When I returned home to the Highlands and islands 17 years ago, my university colleagues in the south of England gave me presents of thermal underwear to cope with the extreme cold and a wilderness survival book.
There was a general feeling that I was moving to some quaint backwater in Brigadoon, policed by Hamish Macbeth. What I experienced was a leap forward in technology far beyond that being used elsewhere.
Suddenly, I was moving from a world of blackboards and chalk to an organisation that used more video-conferencing than all of the UK universities combined, possessed a network that connected people across half the land mass of Scotland and used technology to bring learning and support to people in their own communities, rather than requiring them to leave home to study and perpetuate historical depopulation.
Fast forward to this spring and universities and colleges have had to adjust rapidly to a new reality. Educational institutions have transformed operations in a few weeks in ways that would have been unthinkable prior to this crisis. The disruption has been particularly challenging for traditional universities: how do you change learning and teaching based on centuries-old methods of lectures and tutorials? How do you provide pastoral support for students when campuses are closed and they are facing unparalleled challenges?
National research on student mental health and wellbeing during the pandemic suggests significant experiences of social isolation, anxiety and demotivation. New students will have had a long gap from formal learning and changes to school marking might lead to fears about authenticity and imposter syndrome: do I deserve to be here? For some, lockdown has put a strain on family relationships, and finding physical space and quiet at home to study has been difficult, while broadband access in some parts of our region still needs to be improved.
Students are also naturally concerned about the economic impact of Covid-19 on their employment prospects, as well as the short-term financial hardship many are experiencing through the loss of part-time employment.
As the father of two university students, I want reassurance that my own children will be safe and that their wellbeing is being considered by their institution. All universities are now moving into the online space to support their students, something the University of the Highlands and Islands has done for many years.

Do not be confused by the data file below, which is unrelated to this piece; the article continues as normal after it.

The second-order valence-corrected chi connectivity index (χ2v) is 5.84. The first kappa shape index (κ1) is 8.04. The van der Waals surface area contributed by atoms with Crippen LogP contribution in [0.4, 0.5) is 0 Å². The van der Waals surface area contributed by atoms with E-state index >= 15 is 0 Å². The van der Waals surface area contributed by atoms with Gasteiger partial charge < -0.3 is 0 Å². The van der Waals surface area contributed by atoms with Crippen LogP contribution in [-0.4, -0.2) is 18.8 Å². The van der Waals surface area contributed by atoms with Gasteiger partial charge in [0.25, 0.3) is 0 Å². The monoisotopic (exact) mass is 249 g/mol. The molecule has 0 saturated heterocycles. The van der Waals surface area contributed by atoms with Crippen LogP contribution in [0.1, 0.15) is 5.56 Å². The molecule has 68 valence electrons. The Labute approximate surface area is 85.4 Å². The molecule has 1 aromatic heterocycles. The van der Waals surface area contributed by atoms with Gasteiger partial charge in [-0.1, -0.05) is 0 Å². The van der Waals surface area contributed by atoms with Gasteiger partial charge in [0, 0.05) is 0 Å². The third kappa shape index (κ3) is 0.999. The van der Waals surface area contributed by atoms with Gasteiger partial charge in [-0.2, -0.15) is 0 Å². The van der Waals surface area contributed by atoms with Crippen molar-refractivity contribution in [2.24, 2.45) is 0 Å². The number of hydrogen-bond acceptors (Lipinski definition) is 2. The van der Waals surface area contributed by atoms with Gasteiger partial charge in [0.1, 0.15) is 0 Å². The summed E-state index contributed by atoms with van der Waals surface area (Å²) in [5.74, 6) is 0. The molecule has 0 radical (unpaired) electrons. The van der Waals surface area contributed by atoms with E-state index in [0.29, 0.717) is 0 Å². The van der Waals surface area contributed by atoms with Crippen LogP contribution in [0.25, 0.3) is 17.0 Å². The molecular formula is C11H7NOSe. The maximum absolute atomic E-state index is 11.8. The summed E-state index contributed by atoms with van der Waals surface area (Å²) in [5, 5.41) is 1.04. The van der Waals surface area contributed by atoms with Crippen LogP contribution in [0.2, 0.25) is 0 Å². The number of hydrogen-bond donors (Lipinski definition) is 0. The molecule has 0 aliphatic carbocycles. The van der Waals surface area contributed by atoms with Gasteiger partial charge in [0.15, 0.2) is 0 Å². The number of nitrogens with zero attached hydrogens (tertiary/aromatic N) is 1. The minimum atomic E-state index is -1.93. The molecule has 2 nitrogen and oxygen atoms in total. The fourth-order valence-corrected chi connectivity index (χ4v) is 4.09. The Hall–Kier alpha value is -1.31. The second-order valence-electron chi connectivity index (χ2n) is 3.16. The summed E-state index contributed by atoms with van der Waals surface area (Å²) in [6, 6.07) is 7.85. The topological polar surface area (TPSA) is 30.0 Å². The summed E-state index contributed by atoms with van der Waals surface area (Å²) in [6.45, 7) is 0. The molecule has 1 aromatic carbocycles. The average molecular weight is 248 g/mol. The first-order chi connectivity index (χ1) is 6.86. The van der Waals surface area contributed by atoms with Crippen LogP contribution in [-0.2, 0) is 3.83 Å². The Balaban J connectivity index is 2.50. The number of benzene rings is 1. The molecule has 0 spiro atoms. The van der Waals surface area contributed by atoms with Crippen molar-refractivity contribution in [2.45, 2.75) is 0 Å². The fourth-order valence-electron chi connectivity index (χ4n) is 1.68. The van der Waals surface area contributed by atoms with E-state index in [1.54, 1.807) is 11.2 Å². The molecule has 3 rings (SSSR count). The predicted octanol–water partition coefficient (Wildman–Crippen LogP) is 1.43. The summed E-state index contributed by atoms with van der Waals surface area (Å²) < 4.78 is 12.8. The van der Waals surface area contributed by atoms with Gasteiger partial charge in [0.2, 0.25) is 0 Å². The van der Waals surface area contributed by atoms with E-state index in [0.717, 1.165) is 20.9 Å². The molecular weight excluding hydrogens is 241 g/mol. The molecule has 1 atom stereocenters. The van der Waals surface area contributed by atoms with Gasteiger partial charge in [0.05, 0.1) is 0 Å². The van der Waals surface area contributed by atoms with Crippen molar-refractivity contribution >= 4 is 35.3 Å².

Although we have the advantage of world-class technology, the key focus is not on the technology itself but how we use it.
We must build relationships with students, respond to their enquiries and demonstrate that we understand the challenges they face and care about their wellbeing.
We offer students counselling through an online service, refer them to a wide range of information and support resources that connect them with other students, specialist advice and self-help activities from yoga and mindfulness to the importance of exercise, nutrition and sleep.
If our students have additional support needs, we have long led the sector in our use of technology for diagnostic assessments and support planning: for example, we have accreditation to assess students for Disabled Students Allowance by video conference, removing the need for some of the most vulnerable in our communities to travel to the central belt for assessment.
We have also promoted existing sources of financial support and created a new emergency study fund that has attracted generous benefactors keen to address the challenges of digital poverty. Our students are genuinely at the heart of all we do and our priority is providing a safe and supportive learning environment that allows everyone the opportunity to flourish.
Universities and colleges will play a vital role in supporting the recovery of our economy following the Covid-19 pandemic. The nature of employment will change and we are working with employers, communities, and learners now to respond to their evolving needs.
Our Careers and Employability Centre has been delivering a virtual service to students and employers for many years, long before the pandemic. This helps us bring parity of support to our students regardless of where they live and a flexibility that removes geographical barriers to those in remote and rural areas, those with caring responsibilities and work commitments and students with disabilities, all of whom appreciate the absence of any travel requirement.
As a proud Highlander, I find that people do not always realise what our regional university has achieved in its short life and how well we have performed compared to other institutions: from vocational further education courses to degrees, masters and PhDs, we have some of the most satisfied students in the UK.
This year’s student nominations for staff awards attracted almost twice the previous record, suggesting they appreciate the efforts of staff during the pandemic. The crisis has demonstrated that we have a university very much of this century.
At other institutions, the disruption caused by Covid-19 may prove to be advantageous in driving through changes that should have been adopted sooner to meet the needs of modern students. For now, the University of the Highlands and Islands is ready, we are open and we are looking forward to starting the journey with our incoming students.
Having said all that, though, and having shivered in the garden in summer typing this, I have to admit that my ex-colleagues maybe weren’t completely wrong.
Dr Iain Morrison is the Dean of Students at the University of the Highlands and Islands